CLAAS XERION debuts on the Nordschleife

2 Sep , 2020  

On 24 August 2020, the Nordschleife (“North Loop”) of the Nürburgring witnessed a spectacular premiere: For the very first time, a large modern 4WD tractor travelled its length – and it did so in reverse!

Why in reverse? Because it can!

Since it was launched on the market in 1997, the CLAAS XERION has stood for maximum tractive power coupled with its familiar and unrivalled versatility of use. The permanent all-wheel drive and multipass effect of the four equally large wheels ensure maximum traction under all operating conditions. Despite this, the large footprint, selectable offset diagonal crab steering and the 4-wheel steering ensure that the most powerful tractor to roll off a German mass production line is agile and gentle on the soil. After travelling across fields and green spaces around the globe, large-scale construction sites and airports, forests and high-altitude mountain passes, the XERION 5000 Trac VC was faced with a completely new task on 24 August 2020: conquering the notorious Nordschleife on the Nürburgring.

Naturally, the aim of the 20.6 km long route was not to set a new record. The challenge for race driver Christian Menzel, who is a lot more used to driving super sports cars with several hundred horsepower under the hood, was rather different: to manoeuvre a supertractor weighing a good 17 t with 4-wheel steering, 2.15 m high wheels and a high centre of gravity through the 73 curves of the “Green Hell” and the dreaded “Carousel”. And because the initiators from auto motor und sport didn’t think this task was difficult enough, the FAST LAP Supertest was also performed in reverse. After all, no one can tackle this task better than the XERION Trac VC with rotating cab, which reaches its top speed of 50 km/h not only when travelling forwards, but just as well in reverse. The high seating position was also a challenge for the experienced race driver, who prefers to sit behind the wheel of the Porsche 911 on the race track – as low as possible. Hence, despite an instructional briefing and short training drives, there was still a great deal of respect for the machine before the starting signal, particularly since the view of the tarmac when reversing is from a sheer height of 3 metres.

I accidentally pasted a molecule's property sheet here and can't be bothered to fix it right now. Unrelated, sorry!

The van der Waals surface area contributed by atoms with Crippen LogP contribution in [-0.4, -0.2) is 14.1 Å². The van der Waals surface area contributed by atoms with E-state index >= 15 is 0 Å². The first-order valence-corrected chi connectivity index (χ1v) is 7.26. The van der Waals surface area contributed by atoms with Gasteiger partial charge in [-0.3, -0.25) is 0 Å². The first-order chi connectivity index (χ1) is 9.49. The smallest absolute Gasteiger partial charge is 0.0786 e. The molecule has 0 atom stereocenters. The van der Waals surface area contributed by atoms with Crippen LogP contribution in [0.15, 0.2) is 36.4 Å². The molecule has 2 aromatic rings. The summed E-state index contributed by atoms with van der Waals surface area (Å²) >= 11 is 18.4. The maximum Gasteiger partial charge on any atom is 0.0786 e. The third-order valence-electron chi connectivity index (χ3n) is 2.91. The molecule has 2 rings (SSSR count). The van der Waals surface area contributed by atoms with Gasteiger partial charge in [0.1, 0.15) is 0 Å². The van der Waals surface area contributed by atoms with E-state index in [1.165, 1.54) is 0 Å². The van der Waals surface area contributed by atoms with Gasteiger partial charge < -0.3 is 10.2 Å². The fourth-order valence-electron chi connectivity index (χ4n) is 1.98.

Almost a constant 50 km/h

At 12:20 pm local time, it was time to put the pedal to the metal. While the first curves were rounded rather hesitantly, Menzel quickly overcame his apprehension, and the 49-year-old guided the seed-green machine expertly around bends, up slopes, and through depressions. In typical racer style, he also made sure not to miss out on taking the odd kerb too hard, which was no problem at all for the XERION’s 2.15 m wheels. Things got interesting in the “Carousel”, one of the last steep bends on European racetracks. While the inclination would not have prevented the race driver from navigating this passage at top speed, the bumps feared by many drivers forced him to ease off his right foot a little. However, the pedal remained pushed to the limit on almost all other sections of the route. The reward for this came in the form of an unexpected lap time. Exactly 25 minutes, 50 seconds, and 57 tenths of a second was what appeared on the GPS measuring device upon crossing the finish line. This equated to a respectable average speed of 47.85 km/h, which significantly exceeded the expectations of the auto motor und sport editors, whose prediction was 40 km/h. Apparently, the 2,600 Nm of torque and 530 hp of the 12.8 l Mercedes-Benz six-cylinder engine had pushed so hard even on the uphill sections that the time lost in the sharp turns could more or less be compensated for. “In a race car, I would have lapped the XERION three times,” explains an impressed Christian Menzel at the end of the Supertest. “Despite that, I have the utmost respect for the tractor. After all, it was originally designed to pull heavy loads at low speeds. Still, it was more than able to hold its own on the Nordschleife.” But Christian Menzel couldn’t resist a small dig at his colleague, the racing legend Walter Röhrl. In 2012, Röhrl raced on the Nordschleife in a Porsche Diesel Junior – it was his slowest lap ever, for charity. “I think I clearly beat his lap time,” says Menzel with a bright grin on his face. “Although, I did have a few more horsepower under the hood!”

You can watch the video from auto motor und sport on YouTube, where it got more than 350.000 views within the first three days:

After crossing the finish line: a beaming Christian Menzel who conquered the “Green Hell” at an almost constant 50 km/h comments – with a twinkle in his eye – that he even beat racing legend Walter Röhrl.